A boy - armed with a yo-yo - sets off on an island-hopping adventure to save his uncle from aliens. As goofy as a premise it may sound, it makes for an interesting game.
Startropics was an adventure game released for he Nintendo Entertainment System in 1989. It's one of the more memorable games of its time for both its good gameplay and its odd back story. It combines RPG elements with a core action-platforming game that sucks you in to the game.
You play Mike, a teenager from Seattle. After receiving a letter from his Uncle Steve, an archaeologist studying some ancient ruins in his laboratory in the south Pacific. When Mike arrives at C-Island, he learns from the local chief that Dr. J, as they call Mike's uncle, had been kidnapped and that monsters had begun to infest the local islands. Mike, in a fit of either bravery or insanity, takes it upon himself to venture out into the islands to find his uncle. The chief, in turn, decides to arm you with among the least probably video game weapons of all time, a yo-yo. We're dealing with a responsible bunch here, aren't we?
The over-world map and town maps work a lot like the basic RPG of the era works. You can talk to people, wander around and so on. The game really begins when you head into various tunnels and dungeons and it turns into a top-down action platformer. At the end of the first area, you pick up a yellow mini-sub named Sub-C is your mode of transportation as you visit the rest of the game's islands.
The topic of combat brings us to one of the more famous aspects of the game - your primary weapon. The yo-yo. It's, well, a yo-yo. It's a short-range weapon, unlimited use weapon with which you hit your enemies As the game goes forward, you'll pick up a couple upgrades to your yo-yo, but that will be quite a while in the game. I'm not entirely sure how effective a child's toy would be against slugs or rats or snakes, but in Startropics, fights them off quite well.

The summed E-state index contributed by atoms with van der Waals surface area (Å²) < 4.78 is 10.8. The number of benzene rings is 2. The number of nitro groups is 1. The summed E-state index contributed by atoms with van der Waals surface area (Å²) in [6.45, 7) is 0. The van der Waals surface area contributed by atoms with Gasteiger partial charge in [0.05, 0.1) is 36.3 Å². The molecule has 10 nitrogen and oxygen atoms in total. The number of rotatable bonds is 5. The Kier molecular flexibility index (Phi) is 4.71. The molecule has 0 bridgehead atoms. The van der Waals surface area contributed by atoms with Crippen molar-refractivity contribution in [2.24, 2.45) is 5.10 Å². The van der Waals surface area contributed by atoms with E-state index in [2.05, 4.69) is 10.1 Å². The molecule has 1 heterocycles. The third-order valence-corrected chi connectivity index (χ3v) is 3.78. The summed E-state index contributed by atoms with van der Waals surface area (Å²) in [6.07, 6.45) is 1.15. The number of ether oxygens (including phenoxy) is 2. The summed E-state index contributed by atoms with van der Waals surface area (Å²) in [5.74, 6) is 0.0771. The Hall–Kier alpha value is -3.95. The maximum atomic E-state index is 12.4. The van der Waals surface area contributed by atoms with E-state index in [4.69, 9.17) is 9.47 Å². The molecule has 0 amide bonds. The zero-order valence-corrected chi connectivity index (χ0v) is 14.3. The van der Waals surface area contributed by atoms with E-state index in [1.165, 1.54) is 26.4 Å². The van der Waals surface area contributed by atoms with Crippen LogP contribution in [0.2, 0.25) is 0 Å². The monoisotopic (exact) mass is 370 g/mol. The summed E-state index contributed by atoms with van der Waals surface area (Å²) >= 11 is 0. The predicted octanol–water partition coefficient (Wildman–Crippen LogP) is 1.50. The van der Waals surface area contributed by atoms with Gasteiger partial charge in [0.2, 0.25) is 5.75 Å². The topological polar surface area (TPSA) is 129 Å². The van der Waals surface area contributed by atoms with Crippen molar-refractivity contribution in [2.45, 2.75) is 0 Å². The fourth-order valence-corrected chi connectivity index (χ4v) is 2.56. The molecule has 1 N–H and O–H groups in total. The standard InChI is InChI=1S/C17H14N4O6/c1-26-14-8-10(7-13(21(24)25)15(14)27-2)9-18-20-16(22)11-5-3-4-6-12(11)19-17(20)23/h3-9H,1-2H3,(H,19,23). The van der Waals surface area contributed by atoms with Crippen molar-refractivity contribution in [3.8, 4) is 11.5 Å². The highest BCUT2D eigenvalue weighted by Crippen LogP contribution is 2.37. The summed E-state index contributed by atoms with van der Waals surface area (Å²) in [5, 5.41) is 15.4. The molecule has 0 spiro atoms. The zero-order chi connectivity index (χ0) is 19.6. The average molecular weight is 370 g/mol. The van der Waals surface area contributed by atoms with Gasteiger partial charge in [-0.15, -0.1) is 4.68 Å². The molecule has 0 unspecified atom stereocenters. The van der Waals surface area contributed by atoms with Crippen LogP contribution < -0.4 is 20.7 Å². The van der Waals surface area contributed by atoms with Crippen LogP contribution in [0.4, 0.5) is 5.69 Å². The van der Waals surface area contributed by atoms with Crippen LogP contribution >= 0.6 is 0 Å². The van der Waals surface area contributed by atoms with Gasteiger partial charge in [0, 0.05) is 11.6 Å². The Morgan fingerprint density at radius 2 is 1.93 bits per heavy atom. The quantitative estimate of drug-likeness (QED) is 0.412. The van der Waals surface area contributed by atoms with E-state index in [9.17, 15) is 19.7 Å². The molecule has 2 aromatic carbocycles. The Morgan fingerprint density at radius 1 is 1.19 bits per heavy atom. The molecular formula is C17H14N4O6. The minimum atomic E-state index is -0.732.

Aside from the yo-yo and its later upgrades, you'll be able to pick up various special weapons and items in each of the levels. Aside from the quest-relevant event items you'll pick up, there are two major categories of usable items. Support items, such as medicine, can be carried with you between levels, and weapons, which have a limited number of usages and vanish when you leave an area. Some of the temporary weapons are more useful than others and can kill enemies that would be difficult to yo-yo to death.
The levels are twisty, monster-filled tunnels. The ground is either open areas you can move around or tiles which can only be jumped on to. Tiles can contain switches that reveal paths that allow you to get items or continue to a previously blocked area.
At the end of most levels, you'll find a boss. Each one has its own gimmick. The bosses can be quite difficult to defeat and often it's not a matter of pummeling the boss into submission to overcome them. Many levels will have boss fights where you must do specific things to switches or other tiles in the room to win. Combined with the inability to attack in the air and the lack of diagonal movement, the the game can reach moments of controller-smashing frustration.
Overall, though, Startropics was a good game. It had a quirky aesthetic, a good sense of humor, and it was a fairly original plot for its time. In spite of its flaws, it's an enjoyable experience. The game is available on the Wii's Virtual Console and is worth a look if you haven't played the game before. Interestingly, Nintendo was forced to rename the yo-yo the "Island Star" for copyright reasons for the Virtual Console release. But we all know what Mike is really smacking those rats with, don't we?